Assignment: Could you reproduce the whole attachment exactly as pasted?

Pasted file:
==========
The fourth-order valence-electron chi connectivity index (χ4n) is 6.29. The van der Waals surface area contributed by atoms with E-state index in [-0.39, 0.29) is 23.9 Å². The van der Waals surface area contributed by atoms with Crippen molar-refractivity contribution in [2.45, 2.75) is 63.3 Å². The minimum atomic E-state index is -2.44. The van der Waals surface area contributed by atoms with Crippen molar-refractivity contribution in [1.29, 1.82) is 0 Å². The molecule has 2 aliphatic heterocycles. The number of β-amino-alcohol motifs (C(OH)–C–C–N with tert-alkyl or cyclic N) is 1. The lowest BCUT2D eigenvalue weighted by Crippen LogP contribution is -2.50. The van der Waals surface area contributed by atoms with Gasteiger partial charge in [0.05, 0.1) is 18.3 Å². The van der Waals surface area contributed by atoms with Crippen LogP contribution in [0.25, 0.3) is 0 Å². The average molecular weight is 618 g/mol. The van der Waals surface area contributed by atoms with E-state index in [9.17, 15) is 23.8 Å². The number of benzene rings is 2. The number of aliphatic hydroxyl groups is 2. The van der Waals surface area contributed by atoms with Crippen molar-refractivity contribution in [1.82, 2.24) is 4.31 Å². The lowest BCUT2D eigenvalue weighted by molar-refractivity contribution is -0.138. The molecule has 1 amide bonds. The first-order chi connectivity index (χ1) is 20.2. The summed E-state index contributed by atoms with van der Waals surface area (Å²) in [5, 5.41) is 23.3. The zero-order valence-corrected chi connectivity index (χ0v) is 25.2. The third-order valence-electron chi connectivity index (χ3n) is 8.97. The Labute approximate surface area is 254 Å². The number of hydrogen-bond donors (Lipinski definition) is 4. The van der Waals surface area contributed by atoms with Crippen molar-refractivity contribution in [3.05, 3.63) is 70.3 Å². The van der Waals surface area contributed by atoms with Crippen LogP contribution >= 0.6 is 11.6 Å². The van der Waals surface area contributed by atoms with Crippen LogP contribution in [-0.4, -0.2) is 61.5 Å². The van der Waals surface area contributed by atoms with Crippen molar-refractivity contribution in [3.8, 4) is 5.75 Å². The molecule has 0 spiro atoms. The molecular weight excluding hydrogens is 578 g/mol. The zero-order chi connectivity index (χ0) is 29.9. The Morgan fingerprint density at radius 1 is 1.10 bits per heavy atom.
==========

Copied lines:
The fourth-order valence-electron chi connectivity index (χ4n) is 6.29. The van der Waals surface area contributed by atoms with E-state index in [-0.39, 0.29) is 23.9 Å². The van der Waals surface area contributed by atoms with Crippen molar-refractivity contribution in [2.45, 2.75) is 63.3 Å². The minimum atomic E-state index is -2.44. The van der Waals surface area contributed by atoms with Crippen molar-refractivity contribution in [1.29, 1.82) is 0 Å². The molecule has 2 aliphatic heterocycles. The number of β-amino-alcohol motifs (C(OH)–C–C–N with tert-alkyl or cyclic N) is 1. The lowest BCUT2D eigenvalue weighted by Crippen LogP contribution is -2.50. The van der Waals surface area contributed by atoms with Gasteiger partial charge in [0.05, 0.1) is 18.3 Å². The van der Waals surface area contributed by atoms with Crippen LogP contribution in [0.25, 0.3) is 0 Å². The average molecular weight is 618 g/mol. The van der Waals surface area contributed by atoms with E-state index in [9.17, 15) is 23.8 Å². The number of benzene rings is 2. The number of aliphatic hydroxyl groups is 2. The van der Waals surface area contributed by atoms with Crippen molar-refractivity contribution in [1.82, 2.24) is 4.31 Å². The lowest BCUT2D eigenvalue weighted by molar-refractivity contribution is -0.138. The molecule has 1 amide bonds. The first-order chi connectivity index (χ1) is 20.2. The summed E-state index contributed by atoms with van der Waals surface area (Å²) in [5, 5.41) is 23.3. The zero-order valence-corrected chi connectivity index (χ0v) is 25.2. The third-order valence-electron chi connectivity index (χ3n) is 8.97. The Labute approximate surface area is 254 Å². The number of hydrogen-bond donors (Lipinski definition) is 4. The van der Waals surface area contributed by atoms with Crippen molar-refractivity contribution in [3.05, 3.63) is 70.3 Å². The van der Waals surface area contributed by atoms with Crippen LogP contribution >= 0.6 is 11.6 Å². The van der Waals surface area contributed by atoms with Crippen LogP contribution in [-0.4, -0.2) is 61.5 Å². The van der Waals surface area contributed by atoms with Crippen molar-refractivity contribution in [3.8, 4) is 5.75 Å². The molecule has 0 spiro atoms. The molecular weight excluding hydrogens is 578 g/mol. The zero-order chi connectivity index (χ0) is 29.9. The Morgan fingerprint density at radius 1 is 1.10 bits per heavy atom.